Ever wonder how the makers of baseball cards have shots of players with their new teams all ready before the season has even started (and spring training has barely started)?
Well, in the dark ages they used to take head shots of players with their heads tilted up, obscuring the logo on the cap, specifically to simplify the process of airbrushing out the offending team colors and adding the new ones.
Now, with the wonders of Photoshop, Cliff Lee can appear on a Topps Opening Day card, in game action, wearing a Seattle Mariners uniform.
One little problem, though.
The black HK patch that the Phillies wore last season to honor the late Harry Kalas is still visible on Lee’s left side, just above the Mariners logo.
Wow, I didn’t realize Harry was so beloved that even Seattle wanted to honor him! 😉
The untimely passing of Harry Kalas yesterday has left a void in the lives of Phillies fans everywhere. I’d like to say that I’d been listening to him since childhood, as many others have, but that would not be true. Though I was a baseball fan while growing up and through high school and college, I didn’t really pay much attention to the announcers. It wasn’t until I moved to Philadelphia and started to really follow the Phillies that I became enamored of Harry’s wonderful voice.
Harry had one of those voices that could make anything sound better. He could probably have read my shopping list aloud and made it sound dramatic and meaningful.
In 2000, the Phillies had a Harry Kalas Tribute Night to honor his (then) 30 seasons with the Phillies. They gave away “Talking Harry”s, a beanbag/slammer type head that said some of his well-known phrases, like “struck him out” or “that ball’s outta here” in the way only Harry could say it.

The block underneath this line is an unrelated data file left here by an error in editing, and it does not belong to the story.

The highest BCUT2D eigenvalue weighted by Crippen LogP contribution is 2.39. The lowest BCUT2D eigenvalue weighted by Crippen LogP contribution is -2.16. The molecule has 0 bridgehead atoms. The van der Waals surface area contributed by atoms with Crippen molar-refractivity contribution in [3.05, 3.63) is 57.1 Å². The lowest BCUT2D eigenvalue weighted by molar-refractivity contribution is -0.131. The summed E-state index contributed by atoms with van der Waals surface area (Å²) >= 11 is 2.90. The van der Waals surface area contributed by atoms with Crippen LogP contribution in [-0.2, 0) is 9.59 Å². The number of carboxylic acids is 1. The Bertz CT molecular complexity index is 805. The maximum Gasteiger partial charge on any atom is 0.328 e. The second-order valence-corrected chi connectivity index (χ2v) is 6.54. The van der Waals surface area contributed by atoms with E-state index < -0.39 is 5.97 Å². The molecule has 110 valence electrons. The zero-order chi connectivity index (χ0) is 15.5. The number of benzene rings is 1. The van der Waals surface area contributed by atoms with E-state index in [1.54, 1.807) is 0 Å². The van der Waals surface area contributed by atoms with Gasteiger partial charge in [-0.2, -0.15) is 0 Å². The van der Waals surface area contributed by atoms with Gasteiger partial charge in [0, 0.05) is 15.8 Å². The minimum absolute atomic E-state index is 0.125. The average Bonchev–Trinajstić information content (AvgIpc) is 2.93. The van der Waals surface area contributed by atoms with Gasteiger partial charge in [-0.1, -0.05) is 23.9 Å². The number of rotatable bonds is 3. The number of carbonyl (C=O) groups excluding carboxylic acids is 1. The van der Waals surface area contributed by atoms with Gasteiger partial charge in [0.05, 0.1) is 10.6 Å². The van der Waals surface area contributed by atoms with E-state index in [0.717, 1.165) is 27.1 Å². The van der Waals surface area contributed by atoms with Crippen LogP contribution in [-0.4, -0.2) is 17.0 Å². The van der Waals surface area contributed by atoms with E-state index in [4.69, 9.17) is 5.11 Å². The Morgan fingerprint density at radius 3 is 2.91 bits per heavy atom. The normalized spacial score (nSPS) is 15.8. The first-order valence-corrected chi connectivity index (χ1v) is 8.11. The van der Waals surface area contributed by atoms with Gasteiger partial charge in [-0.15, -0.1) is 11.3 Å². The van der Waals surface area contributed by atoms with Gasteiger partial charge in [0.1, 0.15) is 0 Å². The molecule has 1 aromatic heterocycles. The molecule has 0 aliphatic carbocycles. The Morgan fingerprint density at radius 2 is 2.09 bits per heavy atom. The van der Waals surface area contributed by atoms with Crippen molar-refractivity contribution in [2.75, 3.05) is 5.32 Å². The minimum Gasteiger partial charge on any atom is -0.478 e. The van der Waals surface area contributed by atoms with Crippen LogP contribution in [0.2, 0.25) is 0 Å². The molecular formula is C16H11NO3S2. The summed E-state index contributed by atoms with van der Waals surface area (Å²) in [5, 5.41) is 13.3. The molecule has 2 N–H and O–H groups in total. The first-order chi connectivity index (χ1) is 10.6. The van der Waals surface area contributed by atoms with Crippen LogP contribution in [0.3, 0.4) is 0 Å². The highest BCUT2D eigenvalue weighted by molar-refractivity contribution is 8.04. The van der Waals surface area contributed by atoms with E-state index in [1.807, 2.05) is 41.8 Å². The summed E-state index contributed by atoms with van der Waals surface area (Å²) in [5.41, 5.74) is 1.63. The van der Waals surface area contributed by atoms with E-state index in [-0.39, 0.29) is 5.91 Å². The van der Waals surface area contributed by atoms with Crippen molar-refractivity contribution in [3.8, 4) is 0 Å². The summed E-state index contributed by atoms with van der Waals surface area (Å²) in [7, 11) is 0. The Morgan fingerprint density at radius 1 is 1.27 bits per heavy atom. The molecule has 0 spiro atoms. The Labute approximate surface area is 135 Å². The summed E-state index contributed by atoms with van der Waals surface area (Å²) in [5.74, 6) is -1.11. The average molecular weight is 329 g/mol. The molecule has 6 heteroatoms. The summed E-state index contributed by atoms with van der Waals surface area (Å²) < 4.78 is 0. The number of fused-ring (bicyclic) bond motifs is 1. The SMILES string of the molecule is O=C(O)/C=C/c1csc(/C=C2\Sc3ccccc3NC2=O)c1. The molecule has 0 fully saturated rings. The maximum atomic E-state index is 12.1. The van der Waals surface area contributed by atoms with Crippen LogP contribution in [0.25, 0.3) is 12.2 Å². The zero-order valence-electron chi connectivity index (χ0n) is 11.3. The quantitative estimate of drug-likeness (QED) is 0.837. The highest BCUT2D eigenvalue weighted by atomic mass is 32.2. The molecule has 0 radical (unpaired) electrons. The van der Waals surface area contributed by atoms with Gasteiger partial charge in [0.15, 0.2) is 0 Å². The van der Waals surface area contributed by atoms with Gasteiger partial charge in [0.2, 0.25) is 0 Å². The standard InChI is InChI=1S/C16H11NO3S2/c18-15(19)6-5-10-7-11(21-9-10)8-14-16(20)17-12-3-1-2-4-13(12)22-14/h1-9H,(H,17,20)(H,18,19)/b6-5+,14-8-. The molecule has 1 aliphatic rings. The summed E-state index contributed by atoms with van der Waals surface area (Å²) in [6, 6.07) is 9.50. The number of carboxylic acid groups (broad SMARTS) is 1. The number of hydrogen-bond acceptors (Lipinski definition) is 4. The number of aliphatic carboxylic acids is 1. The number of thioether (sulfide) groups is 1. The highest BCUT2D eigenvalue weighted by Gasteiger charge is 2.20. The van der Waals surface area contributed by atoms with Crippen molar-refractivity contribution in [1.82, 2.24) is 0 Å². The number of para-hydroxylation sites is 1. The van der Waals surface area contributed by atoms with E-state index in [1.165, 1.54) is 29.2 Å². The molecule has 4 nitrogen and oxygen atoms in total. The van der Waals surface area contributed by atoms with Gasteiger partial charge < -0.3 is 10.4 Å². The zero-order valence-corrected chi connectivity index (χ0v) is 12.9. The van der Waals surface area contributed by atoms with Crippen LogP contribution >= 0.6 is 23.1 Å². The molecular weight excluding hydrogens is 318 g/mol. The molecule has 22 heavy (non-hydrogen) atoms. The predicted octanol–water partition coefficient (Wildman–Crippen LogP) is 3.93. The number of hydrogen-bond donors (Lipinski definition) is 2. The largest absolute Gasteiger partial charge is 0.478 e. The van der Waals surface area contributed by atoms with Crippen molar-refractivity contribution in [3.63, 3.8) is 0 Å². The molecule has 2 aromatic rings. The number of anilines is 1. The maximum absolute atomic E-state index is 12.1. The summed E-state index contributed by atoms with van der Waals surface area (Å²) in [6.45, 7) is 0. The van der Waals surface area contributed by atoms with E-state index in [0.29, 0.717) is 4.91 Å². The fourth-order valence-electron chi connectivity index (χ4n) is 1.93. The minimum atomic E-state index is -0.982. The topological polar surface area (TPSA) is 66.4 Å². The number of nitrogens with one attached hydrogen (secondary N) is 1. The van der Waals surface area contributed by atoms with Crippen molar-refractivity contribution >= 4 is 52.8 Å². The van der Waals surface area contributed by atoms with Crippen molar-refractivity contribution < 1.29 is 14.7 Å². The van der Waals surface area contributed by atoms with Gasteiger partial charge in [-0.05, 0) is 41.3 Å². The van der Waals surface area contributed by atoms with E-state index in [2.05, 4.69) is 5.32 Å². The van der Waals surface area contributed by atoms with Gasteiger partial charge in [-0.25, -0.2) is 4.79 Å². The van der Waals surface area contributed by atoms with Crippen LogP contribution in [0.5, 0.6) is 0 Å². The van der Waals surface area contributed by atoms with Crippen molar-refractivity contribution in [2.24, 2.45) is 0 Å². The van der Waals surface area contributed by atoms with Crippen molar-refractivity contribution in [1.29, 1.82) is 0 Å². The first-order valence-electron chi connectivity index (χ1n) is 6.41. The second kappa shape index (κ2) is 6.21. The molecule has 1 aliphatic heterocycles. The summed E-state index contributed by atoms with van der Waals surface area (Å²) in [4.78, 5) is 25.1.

Yesterday, I got mine off the shelf to listen to it again. Ironically, its voice was gone, silenced by dead batteries.
The back of the tag pays tribute to Harry with this:
Through 30 seasons, you’ve provided the soundtrack to our summers. You call the game with a balance of true professionalism and humor, grace and enthusiasm. With a nod to His Whiteness, we salute you as “The Voice” of Philadelphia and the Phillies. Thank you!
– Your Phans
I could not say it better myself. For those of you who may not know who His Whiteness was, it is a reference to Richie Ashburn, Harry’s longtime broadcasting partner who had passed away in 1997.
A few years ago, I managed to revive its voice by carefully opening one of the seams and replacing the tiny batteries inside. I will have to do this again just to be able to hear “The Voice” for a little bit longer.
I was lucky enough to have met Harry a few brief times, and he was never in too much of a hurry to sign autographs or take photos with the fans. I’ll share a few favorite photos.
Lastly, here I am with Harry at the 2008 Baseball 101 For Women event.
It will be strange this season not to hear Harry’s voice during Phillies games, though I’m sure I’ll adjust eventually. I imagine he and Whitey are together again, calling the games from heaven’s booth. Rest in peace, Harry, we will miss you!
I’m a bit speechless right now. My husband just called to say he’d heard on the radio that long-time Phillies announcer Harry Kalas had died.
“Are you serious?” is what I think I said.
Unfortunately it is true. He had apparently collapsed in the team’s broadcast booth at National’s Park, where the Phillies are playing the Nationals in the Nats’ home opener.
I’ll be back later after I’ve organized my thoughts.
In the meantime, here’s one of my favorite bobbleheads, of Harry and Whitey. Harry Kalas and Richie Ashburn were, to me, the best pair of announcers a team could have. If there’s a baseball team in heaven, they’ve got a great team in the booth now.